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possible, but given the state of affairs with the gop, do you see any scenario where this could have an affect, the results on the republican party? >> i think it's pretty hard to see that when it comes to congress, certainly. i think most people made up their mind, and house republicans said they did not want to participate in the committee and they said it was a partisan witch hunt, and the democrats feel it's important of what they are finding out and an important marker of finding out how this happened in history, you know, this incident. i think whether or not republicans have a change of reference, i have a hard time seeing that, but i do think it's very important the work they are doing. >> thank you very much. coming up, is twitter about to have a new owner? talks are reportedly heating up between the company and elon musk. what a deal could mean for users and how wall street is reacting.
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♪ ♪ when you order the all new deluxe three cheese and bacon omelette, you get a smile on your plate. only from ihop. join the rewards program and earn double pancoins with any omelette purchase. happening behind closed doors this morning, reports twitter is on the verge of selling itself to elon musk. bloomberg, reuters and the "new york times" all report a deal could happen by the end of today. joining me right now is cnbc technology correspondent, steve core knack. >> i don't want to give you a probability, katy, as we have learned over the last two weeks if you try and guess elon musk's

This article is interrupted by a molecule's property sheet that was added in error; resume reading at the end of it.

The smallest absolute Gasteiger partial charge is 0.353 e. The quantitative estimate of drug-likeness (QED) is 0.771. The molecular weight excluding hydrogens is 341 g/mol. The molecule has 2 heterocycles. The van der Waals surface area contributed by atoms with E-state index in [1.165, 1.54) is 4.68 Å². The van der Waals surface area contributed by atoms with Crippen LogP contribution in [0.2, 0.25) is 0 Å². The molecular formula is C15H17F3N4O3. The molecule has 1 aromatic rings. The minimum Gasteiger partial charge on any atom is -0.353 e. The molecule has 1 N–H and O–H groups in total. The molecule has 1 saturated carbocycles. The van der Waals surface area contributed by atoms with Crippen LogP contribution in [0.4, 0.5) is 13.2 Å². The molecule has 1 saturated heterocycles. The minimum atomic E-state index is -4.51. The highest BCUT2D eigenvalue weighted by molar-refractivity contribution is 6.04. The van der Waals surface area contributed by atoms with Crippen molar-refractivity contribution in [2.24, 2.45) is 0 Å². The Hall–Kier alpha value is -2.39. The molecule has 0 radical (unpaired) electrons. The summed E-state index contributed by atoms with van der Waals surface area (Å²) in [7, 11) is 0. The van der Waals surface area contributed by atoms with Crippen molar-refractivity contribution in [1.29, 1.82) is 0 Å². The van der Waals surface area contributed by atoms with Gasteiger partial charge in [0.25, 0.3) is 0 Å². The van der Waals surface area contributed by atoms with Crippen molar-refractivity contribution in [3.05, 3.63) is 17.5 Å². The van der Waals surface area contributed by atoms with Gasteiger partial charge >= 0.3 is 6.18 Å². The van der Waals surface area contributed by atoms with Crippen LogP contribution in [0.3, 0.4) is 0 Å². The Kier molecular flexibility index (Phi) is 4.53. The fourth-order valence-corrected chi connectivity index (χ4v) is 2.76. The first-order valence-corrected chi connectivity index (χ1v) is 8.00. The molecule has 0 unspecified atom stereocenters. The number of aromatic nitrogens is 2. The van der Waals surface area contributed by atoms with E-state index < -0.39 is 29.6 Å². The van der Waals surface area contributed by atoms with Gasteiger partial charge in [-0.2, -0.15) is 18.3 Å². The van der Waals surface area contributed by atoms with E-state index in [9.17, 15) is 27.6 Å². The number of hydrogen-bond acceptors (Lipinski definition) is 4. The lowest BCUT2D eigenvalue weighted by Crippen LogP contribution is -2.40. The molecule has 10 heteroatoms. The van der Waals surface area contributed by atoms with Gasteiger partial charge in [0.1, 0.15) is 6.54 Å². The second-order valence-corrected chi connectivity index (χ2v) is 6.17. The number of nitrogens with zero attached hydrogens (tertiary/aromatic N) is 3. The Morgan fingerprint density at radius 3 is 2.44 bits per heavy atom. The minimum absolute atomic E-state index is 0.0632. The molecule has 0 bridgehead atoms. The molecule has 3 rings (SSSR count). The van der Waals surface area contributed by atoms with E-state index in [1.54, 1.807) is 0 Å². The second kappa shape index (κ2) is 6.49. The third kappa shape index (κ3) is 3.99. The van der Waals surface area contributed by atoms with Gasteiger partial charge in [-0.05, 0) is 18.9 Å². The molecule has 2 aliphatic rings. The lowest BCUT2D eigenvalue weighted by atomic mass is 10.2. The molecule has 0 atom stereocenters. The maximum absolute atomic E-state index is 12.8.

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behavior, you will be wrong. last week they were defending the takeover from elon musk and now they seem more open to it, and the reason of what changed over the last couple days is anybody's guess. twitter does report earnings later this week and there's a theory saying maybe the earnings will look bad and the stock will fall and let's get the offer done with elon musk before that happens, katy. >> really interesting. trying to figure out what happens if he does buy it, if it goes behind a pay wall. thank you. out west, peak wildfire season doesn't usually start until june but more than a dozen fires are burning in new mexico, california and into the midwest. 60,000 acres have burned in nebraska where a retired fire chief was killed and at least 15 others were injured. nbc's steve patternson joins me